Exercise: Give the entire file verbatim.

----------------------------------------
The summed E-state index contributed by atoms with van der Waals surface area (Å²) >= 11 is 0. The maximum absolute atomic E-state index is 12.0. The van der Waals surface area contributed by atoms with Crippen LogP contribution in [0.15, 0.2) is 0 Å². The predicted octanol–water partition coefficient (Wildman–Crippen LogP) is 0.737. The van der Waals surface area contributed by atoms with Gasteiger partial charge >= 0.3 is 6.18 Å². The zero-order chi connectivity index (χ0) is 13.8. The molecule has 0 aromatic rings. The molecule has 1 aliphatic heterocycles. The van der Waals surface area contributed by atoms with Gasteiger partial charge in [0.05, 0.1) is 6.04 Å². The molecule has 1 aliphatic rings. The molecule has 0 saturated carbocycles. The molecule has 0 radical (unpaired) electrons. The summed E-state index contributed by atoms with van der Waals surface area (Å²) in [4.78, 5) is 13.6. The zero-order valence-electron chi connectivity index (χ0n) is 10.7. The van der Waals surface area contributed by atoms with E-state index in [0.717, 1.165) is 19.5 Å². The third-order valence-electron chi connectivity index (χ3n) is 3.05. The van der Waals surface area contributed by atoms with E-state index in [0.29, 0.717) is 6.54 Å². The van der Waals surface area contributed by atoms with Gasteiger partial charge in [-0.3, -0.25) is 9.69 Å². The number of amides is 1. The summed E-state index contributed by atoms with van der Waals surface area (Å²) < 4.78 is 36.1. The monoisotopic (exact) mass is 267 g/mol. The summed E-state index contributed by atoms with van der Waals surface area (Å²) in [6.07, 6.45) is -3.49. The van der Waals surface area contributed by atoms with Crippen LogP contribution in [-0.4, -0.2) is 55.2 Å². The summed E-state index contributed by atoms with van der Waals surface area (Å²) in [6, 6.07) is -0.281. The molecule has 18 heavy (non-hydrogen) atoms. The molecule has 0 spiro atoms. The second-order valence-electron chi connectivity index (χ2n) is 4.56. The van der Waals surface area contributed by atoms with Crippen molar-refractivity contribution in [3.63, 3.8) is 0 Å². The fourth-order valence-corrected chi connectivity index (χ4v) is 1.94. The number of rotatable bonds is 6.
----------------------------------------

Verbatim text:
The summed E-state index contributed by atoms with van der Waals surface area (Å²) >= 11 is 0. The maximum absolute atomic E-state index is 12.0. The van der Waals surface area contributed by atoms with Crippen LogP contribution in [0.15, 0.2) is 0 Å². The predicted octanol–water partition coefficient (Wildman–Crippen LogP) is 0.737. The van der Waals surface area contributed by atoms with Gasteiger partial charge >= 0.3 is 6.18 Å². The zero-order chi connectivity index (χ0) is 13.8. The molecule has 0 aromatic rings. The molecule has 1 aliphatic heterocycles. The van der Waals surface area contributed by atoms with Gasteiger partial charge in [0.05, 0.1) is 6.04 Å². The molecule has 1 aliphatic rings. The molecule has 0 saturated carbocycles. The molecule has 0 radical (unpaired) electrons. The summed E-state index contributed by atoms with van der Waals surface area (Å²) in [4.78, 5) is 13.6. The zero-order valence-electron chi connectivity index (χ0n) is 10.7. The van der Waals surface area contributed by atoms with E-state index in [0.717, 1.165) is 19.5 Å². The third-order valence-electron chi connectivity index (χ3n) is 3.05. The van der Waals surface area contributed by atoms with E-state index in [0.29, 0.717) is 6.54 Å². The van der Waals surface area contributed by atoms with Gasteiger partial charge in [-0.3, -0.25) is 9.69 Å². The number of amides is 1. The summed E-state index contributed by atoms with van der Waals surface area (Å²) < 4.78 is 36.1. The monoisotopic (exact) mass is 267 g/mol. The summed E-state index contributed by atoms with van der Waals surface area (Å²) in [6.07, 6.45) is -3.49. The van der Waals surface area contributed by atoms with Crippen LogP contribution in [-0.4, -0.2) is 55.2 Å². The summed E-state index contributed by atoms with van der Waals surface area (Å²) in [6, 6.07) is -0.281. The molecule has 18 heavy (non-hydrogen) atoms. The molecule has 0 spiro atoms. The second-order valence-electron chi connectivity index (χ2n) is 4.56. The van der Waals surface area contributed by atoms with Crippen molar-refractivity contribution in [3.63, 3.8) is 0 Å². The fourth-order valence-corrected chi connectivity index (χ4v) is 1.94. The number of rotatable bonds is 6.